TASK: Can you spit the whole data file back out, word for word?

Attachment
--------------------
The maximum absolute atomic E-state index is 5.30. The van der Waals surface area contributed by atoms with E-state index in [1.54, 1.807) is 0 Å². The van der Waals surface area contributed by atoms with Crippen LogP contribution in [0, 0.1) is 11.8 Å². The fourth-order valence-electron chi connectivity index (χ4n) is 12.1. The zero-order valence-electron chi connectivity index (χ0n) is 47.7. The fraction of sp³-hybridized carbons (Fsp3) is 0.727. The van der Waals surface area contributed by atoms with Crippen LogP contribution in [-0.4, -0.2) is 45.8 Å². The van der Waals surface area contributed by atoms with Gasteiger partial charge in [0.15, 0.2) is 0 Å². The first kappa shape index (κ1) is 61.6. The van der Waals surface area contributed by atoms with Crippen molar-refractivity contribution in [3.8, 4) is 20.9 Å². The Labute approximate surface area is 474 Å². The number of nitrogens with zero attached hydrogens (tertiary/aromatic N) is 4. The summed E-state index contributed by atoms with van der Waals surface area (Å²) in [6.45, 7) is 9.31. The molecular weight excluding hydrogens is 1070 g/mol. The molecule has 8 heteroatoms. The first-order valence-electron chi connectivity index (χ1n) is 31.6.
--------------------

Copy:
The maximum absolute atomic E-state index is 5.30. The van der Waals surface area contributed by atoms with E-state index in [1.54, 1.807) is 0 Å². The van der Waals surface area contributed by atoms with Crippen LogP contribution in [0, 0.1) is 11.8 Å². The fourth-order valence-electron chi connectivity index (χ4n) is 12.1. The zero-order valence-electron chi connectivity index (χ0n) is 47.7. The fraction of sp³-hybridized carbons (Fsp3) is 0.727. The van der Waals surface area contributed by atoms with Crippen LogP contribution in [-0.4, -0.2) is 45.8 Å². The van der Waals surface area contributed by atoms with Gasteiger partial charge in [0.15, 0.2) is 0 Å². The first kappa shape index (κ1) is 61.6. The van der Waals surface area contributed by atoms with Crippen molar-refractivity contribution in [3.8, 4) is 20.9 Å². The Labute approximate surface area is 474 Å². The number of nitrogens with zero attached hydrogens (tertiary/aromatic N) is 4. The summed E-state index contributed by atoms with van der Waals surface area (Å²) in [6.45, 7) is 9.31. The molecular weight excluding hydrogens is 1070 g/mol. The molecule has 8 heteroatoms. The first-order valence-electron chi connectivity index (χ1n) is 31.6.